On level 1 it is really easy but could feel the difference once I had worked my way up to 8. I don’t feel there is enough resistance if you are looking to increase your strength but there is plenty if you are looking for a cardiovascular workout. Considering the price, I wasn’t expecting the resistance to be too intense.
One thing I did notice, was that considering this is a magnetic rower it produced a little more noise than other similar models I have tried. Magnetic rowers are normally almost silent and the only noise tends to be the seat as it rolls back a forth. It wasn’t so loud that it would stop you watching TV as you row, but it wasn’t as quite as I would have expected.
The NS-40503RW is designed to be able to take a maximum user of 300 lbs therefore, it should suit most users. The rower is quite low to the ground, this wasn’t a problem for me but if you do struggle with mobility then this could be a bit of an issue.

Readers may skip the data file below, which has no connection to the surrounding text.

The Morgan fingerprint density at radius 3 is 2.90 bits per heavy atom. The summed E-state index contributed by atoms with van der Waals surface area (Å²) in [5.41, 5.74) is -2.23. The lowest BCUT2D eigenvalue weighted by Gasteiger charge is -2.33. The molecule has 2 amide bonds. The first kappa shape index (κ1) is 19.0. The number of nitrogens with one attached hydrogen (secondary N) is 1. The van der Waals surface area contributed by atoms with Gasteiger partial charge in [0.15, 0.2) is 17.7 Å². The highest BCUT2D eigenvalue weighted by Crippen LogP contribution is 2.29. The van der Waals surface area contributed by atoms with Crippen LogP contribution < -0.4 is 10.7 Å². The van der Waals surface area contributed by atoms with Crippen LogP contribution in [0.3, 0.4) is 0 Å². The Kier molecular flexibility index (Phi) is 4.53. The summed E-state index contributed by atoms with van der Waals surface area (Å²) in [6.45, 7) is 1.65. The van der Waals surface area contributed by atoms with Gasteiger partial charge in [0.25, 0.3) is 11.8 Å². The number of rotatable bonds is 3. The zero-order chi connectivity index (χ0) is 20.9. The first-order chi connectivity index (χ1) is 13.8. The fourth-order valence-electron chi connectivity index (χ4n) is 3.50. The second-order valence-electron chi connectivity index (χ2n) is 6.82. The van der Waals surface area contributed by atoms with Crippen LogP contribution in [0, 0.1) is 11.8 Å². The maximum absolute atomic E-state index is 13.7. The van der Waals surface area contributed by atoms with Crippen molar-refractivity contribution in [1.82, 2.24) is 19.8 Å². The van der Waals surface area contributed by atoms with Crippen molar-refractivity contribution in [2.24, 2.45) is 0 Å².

The monitor requires 2 AA batteries, and there isn’t an option to plug it directly into an electrical outlet, which is a bummer. But you will be able to use the display to track:
- Total count
- Calories burned
The monitor automatically turns on as you start rowing and turns itself off after 4 minutes.
The monitor is quite basic and doesn’t come with features such as the heart rate monitor. However, I wasn’t expecting anything too flashy considering this rower can be bought for under $300.
The metrics that are tracked seemed to be accurate enough which is quite often not the case with the cheaper models. If you do want to track your heart rate I would recommend getting an activity tracker as they tend to be a lot more accurate than the built-in ones.